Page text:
Halbeath Park & Ride is a bus park & ride scheme located just north of Dunfermline in Fife, primarily for commuter journeys to Edinburgh. Having just opened, Halbeath Park & Ride is already being held up as an inspirational example in other towns. In terms of efficiency, accessibility, usability and sustainability, the project marks a major improvement in the transport infrastructure of Fife and Edinburgh.

The site extends over a surface area of 65,682m2 and comprises a Park & Ride Public Transport Hub, which provides 1,021 parking spaces including 48 disabled spaces, 12 electric car charging spaces and associated interchange provision, six bus stances, and a 250m2 single-story facility building on reinforced ring beam foundations and structural concrete floor slab. The car park is built on top of an extensive sustainable drainage system (SUDS), which outfalls to the North West boundary into the Mowbray burn.

Halbeath Park & Ride was handed over on 6th November 2013 with over 2,700m of drainage completed, road network facility comprising 9,540m2 of tar roads, 4,550m2 of tar paths, 3,950m2 of specialist coloured tar to the pedestrian concourse, and a total of 23,325m2 of porous paviours in the SUDS-designed car park.

Since the project started in October 2012, many challenges had to be overcome due to design alterations and changes in the scope of the works. This led to several major contractor-led value engineering exercises, such as the introduction of lime stabilisation of the soils (57,000m3) to render them suitable for compaction as structural fill; a geotextile laid in parts of the site to mitigate the potential of sinkholes opening (as the ground investigation highlighted evidence of former mine workings on the site); the substitution of fibre concrete to the bus bays and concourse (1,800m2) in lieu of reinforced air-entrained concrete (with the associated reduction in construction joints, expansion joints and reinforcement); all saving the client time and money.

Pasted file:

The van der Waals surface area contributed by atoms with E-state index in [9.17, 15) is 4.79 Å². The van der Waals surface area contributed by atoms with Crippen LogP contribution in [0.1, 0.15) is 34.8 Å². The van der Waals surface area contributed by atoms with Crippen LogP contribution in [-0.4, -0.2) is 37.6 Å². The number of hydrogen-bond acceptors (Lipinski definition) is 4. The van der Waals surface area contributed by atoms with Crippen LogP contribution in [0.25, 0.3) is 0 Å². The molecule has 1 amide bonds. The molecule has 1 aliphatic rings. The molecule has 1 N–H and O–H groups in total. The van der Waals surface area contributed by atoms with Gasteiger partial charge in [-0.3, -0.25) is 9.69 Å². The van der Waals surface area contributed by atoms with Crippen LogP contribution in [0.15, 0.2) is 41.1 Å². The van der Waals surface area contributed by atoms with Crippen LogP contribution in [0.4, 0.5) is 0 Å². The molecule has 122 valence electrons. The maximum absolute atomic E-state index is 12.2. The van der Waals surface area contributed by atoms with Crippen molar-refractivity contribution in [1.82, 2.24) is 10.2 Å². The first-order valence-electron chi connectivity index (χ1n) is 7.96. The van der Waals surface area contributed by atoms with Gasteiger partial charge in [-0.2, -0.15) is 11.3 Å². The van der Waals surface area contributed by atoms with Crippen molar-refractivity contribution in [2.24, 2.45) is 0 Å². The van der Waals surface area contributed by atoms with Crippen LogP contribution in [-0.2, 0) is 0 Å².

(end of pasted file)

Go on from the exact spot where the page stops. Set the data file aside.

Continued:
Specialist works were also undertaken to bring power and water to the site via the directional drilling of six ducts - a distance of 112m each - below the A92 and the Crossgates Road dual carriageway.

Our team was in consultation and meetings with Bear Scotland regarding the coordination and application for lane closures and overnight road closures on the main Fife artery routes (M90 and A92) for signage installation and resurfacing works. The works were carried out under strict time restrictions, successfully avoiding major congestion on these important routes.

A consultation process was also carried out with local firms with regards to any possible impact the road closures would have on their business, and how Robertson could help accommodate their needs.

Major engineering works were introduced at an advanced stage of the programme to link the bus stop on the A92 to the Park & Ride facility, which included in-filling a 10-15m level difference to create a compliant gradient link footpath and also carry out the installation of additional street lighting. These works were completed ahead of the programme date.

The complex design of the distinctive transport hub building was a major challenging factor when it came to Health & Safety and being able to construct the building, as every different stage of the construction process required a review of how to make the next stage of the process safe.

The successful delivery of the Halbeath Park & Ride project for Fife Council is a testimony to the strong collaborative working approach adopted by Fife Council and Robertson in the spirit of NEC3, which was developed from pre-construction stage with the council management team to overcome early design development issues.

This provided a firm foundation on which to develop and build the Fife Council/Robertson site management team, supported by an excellent workforce and supply chain, while ensuring that Transport Scotland's needs and expectations were fully interpreted and delivered on time and to budget.

 

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